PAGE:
advice

fun at four:
four year old development

Four year olds are generally curious and energetic little characters. They're beginning to take a real interest in the world around them and will be bombarding you with plenty of questions – some easier to answer than others! We've taken a look at some four-year milestones for you to look forward to.

two children playing on their bikes

wide-eyes

Four year olds are generally curious and energetic little characters. They're beginning to take a real interest in the world around them and will be bombarding you with plenty of questions – some easier to answer than others! We've taken a look at some four-year milestones for you to look forward to.

it’s playtime!

Your child will be getting the hang of day-to-day life and pushing the boundaries wherever they can, whether it’s learning a new skill (like writing or counting), or scrambling to the top of the climbing frame.

They'll also be getting a little bit more independent, maybe starting to dress and eat dinner all by themselves. Although that's not to say they might still get frustrated with the odd zip or button, or need a bit of help cutting up their food.

They may start wanting to play with other children, and be more in touch with both their own feelings and the feelings of others around them.

big dreams

Four year olds have very vivid imaginations, so it’s perfectly normal for them to be a bit frightened by the dark or be worried about monsters under the bed.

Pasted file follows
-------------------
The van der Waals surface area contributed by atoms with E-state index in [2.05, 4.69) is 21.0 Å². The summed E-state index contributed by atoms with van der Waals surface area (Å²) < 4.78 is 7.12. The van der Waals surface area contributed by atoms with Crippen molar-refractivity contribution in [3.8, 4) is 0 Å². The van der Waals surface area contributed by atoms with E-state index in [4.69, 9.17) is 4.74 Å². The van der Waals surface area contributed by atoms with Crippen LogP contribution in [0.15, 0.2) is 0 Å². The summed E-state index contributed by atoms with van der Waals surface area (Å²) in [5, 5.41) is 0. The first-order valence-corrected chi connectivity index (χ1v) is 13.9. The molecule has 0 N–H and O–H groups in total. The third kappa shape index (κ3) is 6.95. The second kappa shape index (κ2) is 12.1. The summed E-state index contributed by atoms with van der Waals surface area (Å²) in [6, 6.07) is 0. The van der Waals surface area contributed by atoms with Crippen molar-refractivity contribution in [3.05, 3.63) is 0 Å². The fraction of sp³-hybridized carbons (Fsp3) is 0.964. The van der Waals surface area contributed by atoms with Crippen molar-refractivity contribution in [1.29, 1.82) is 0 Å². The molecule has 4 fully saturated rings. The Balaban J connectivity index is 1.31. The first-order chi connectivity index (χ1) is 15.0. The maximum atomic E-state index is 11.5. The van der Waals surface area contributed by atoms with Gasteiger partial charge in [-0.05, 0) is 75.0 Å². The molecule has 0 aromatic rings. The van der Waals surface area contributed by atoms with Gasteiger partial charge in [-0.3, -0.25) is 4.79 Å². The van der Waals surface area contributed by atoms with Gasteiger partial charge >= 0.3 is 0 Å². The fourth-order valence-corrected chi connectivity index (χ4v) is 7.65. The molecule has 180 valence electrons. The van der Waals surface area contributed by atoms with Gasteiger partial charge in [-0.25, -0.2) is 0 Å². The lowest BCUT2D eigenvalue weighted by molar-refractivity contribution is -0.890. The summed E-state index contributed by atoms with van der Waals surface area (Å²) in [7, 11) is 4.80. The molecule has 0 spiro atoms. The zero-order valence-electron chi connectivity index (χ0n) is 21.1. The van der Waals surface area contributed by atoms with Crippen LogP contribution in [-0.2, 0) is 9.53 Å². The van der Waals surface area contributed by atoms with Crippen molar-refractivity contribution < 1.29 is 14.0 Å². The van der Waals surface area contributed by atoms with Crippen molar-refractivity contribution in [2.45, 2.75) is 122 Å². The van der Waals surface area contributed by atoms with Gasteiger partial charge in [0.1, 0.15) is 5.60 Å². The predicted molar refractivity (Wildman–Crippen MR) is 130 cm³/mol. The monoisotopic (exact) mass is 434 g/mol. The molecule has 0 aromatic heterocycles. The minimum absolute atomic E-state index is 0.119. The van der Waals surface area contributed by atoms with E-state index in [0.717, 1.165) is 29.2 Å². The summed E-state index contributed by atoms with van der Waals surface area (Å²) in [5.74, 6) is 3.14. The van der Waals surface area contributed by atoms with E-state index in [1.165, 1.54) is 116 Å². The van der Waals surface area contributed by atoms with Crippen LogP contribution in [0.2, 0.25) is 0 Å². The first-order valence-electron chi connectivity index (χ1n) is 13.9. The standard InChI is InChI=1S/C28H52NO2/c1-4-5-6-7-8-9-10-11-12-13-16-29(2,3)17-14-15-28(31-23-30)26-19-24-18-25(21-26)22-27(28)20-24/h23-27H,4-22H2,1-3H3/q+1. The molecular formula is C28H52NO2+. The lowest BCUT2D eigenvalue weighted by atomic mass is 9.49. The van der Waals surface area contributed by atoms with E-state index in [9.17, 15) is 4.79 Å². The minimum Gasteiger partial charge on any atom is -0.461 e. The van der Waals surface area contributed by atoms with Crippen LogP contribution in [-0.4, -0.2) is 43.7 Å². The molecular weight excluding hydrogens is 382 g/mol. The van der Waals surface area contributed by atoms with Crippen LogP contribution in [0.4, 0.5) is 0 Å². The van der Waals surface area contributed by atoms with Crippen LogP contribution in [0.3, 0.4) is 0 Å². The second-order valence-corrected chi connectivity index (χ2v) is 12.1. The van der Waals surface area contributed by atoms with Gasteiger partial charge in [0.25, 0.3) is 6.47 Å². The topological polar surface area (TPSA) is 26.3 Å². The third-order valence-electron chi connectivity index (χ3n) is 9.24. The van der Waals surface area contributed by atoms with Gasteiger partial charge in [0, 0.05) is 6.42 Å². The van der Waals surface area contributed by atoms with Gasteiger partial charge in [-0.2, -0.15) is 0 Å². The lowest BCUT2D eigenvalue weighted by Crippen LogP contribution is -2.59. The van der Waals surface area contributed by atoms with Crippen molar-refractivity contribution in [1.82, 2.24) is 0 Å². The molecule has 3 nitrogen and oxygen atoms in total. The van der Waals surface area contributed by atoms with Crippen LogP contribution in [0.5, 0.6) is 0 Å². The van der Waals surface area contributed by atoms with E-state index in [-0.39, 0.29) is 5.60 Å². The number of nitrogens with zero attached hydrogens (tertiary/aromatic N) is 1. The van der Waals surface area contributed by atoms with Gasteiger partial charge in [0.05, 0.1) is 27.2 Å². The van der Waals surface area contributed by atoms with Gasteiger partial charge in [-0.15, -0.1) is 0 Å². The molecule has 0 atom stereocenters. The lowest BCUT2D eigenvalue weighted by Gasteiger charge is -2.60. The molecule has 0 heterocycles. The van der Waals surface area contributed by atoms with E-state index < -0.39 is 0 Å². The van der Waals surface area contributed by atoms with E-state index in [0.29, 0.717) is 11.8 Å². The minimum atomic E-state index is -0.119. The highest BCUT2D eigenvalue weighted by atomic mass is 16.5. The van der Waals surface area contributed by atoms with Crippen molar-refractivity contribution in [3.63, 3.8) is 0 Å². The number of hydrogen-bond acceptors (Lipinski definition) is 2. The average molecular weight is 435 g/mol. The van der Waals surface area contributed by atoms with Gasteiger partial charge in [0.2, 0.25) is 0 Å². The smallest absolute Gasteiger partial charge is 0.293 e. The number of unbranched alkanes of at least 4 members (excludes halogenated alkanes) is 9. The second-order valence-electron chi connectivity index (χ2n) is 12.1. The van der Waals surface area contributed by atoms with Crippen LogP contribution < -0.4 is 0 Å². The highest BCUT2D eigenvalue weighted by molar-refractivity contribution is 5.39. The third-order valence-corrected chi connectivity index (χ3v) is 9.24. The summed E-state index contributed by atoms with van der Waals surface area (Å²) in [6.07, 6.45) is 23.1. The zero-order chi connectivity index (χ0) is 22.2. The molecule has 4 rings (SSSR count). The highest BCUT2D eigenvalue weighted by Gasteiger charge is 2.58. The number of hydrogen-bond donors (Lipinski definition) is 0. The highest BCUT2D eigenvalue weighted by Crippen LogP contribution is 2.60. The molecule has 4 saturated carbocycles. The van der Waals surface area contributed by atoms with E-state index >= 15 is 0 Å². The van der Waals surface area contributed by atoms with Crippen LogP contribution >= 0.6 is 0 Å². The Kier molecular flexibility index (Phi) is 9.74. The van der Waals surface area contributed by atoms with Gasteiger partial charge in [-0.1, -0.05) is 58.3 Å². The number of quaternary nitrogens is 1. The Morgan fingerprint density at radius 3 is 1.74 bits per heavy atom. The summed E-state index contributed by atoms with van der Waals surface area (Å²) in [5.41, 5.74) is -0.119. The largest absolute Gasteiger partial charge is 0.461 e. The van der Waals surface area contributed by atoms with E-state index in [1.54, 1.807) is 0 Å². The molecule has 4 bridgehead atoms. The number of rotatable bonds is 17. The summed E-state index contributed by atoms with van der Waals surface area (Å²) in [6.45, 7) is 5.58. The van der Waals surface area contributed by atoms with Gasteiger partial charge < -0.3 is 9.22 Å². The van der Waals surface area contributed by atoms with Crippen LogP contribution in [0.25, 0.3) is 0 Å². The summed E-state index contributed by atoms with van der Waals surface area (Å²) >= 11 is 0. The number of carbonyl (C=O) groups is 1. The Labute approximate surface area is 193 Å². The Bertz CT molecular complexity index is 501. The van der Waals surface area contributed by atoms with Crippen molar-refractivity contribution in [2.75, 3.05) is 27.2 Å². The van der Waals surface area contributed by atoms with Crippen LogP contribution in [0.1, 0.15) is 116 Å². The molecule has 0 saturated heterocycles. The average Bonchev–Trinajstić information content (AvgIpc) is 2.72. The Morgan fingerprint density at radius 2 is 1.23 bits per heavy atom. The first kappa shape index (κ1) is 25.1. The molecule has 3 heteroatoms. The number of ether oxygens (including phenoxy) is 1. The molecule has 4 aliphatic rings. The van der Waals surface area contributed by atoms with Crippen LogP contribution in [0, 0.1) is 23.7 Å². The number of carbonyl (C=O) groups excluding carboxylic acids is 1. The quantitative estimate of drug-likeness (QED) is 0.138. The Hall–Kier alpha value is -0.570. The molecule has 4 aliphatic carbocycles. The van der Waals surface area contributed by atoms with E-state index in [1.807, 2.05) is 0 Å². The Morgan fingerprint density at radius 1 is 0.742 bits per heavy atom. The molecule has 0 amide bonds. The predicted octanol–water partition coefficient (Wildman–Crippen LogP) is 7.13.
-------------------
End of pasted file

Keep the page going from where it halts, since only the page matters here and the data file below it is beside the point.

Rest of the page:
Nightmares are common enough, but they may also experience night terrors. Your little one may cry, scream and shout out in panic with their eyes open but without being fully awake. Your first instinct will be to hold them and try to wake them up but doing this can make it worse. Sit and gently talk to them until they calm down. You’ll probably find that they will fall straight back to sleep and won’t remember anything about it in the morning.

Night terrors are more likely to occur if your child is over-tired, ill, stressed or sleeping in a different bed. Make sure they're not overdoing it during the day and spend time on a soothing bedtime routine to calm them down. It’s a good idea to speak to your health visitor if it starts happening frequently.

little accidents

Many children are potty trained by the age of four, but some take a bit longer. If they’re not staying dry at night, it's probably because their nervous system hasn’t developed enough to trigger a signal to go to the loo. When they’re ready, maybe try going without a nappy. But in the meantime, reassure them that it doesn't matter if they wet the bed and let them know they're bound to get the hang of it soon.

By four, poo accidents are rare, but if it does happen it may be because they have become constipated or developed an unwillingness to go to the loo. Have a chat with your health visitor or GP who may prescribe a laxative to get things moving, and ensure your child drinks plenty of water and eats high-fibre food. Encourage them to sit on the loo after meals and before bed. It can take a while to break the pattern, but offer rewards (such as stickers or a star chart) and try to keep calm when accidents do happen.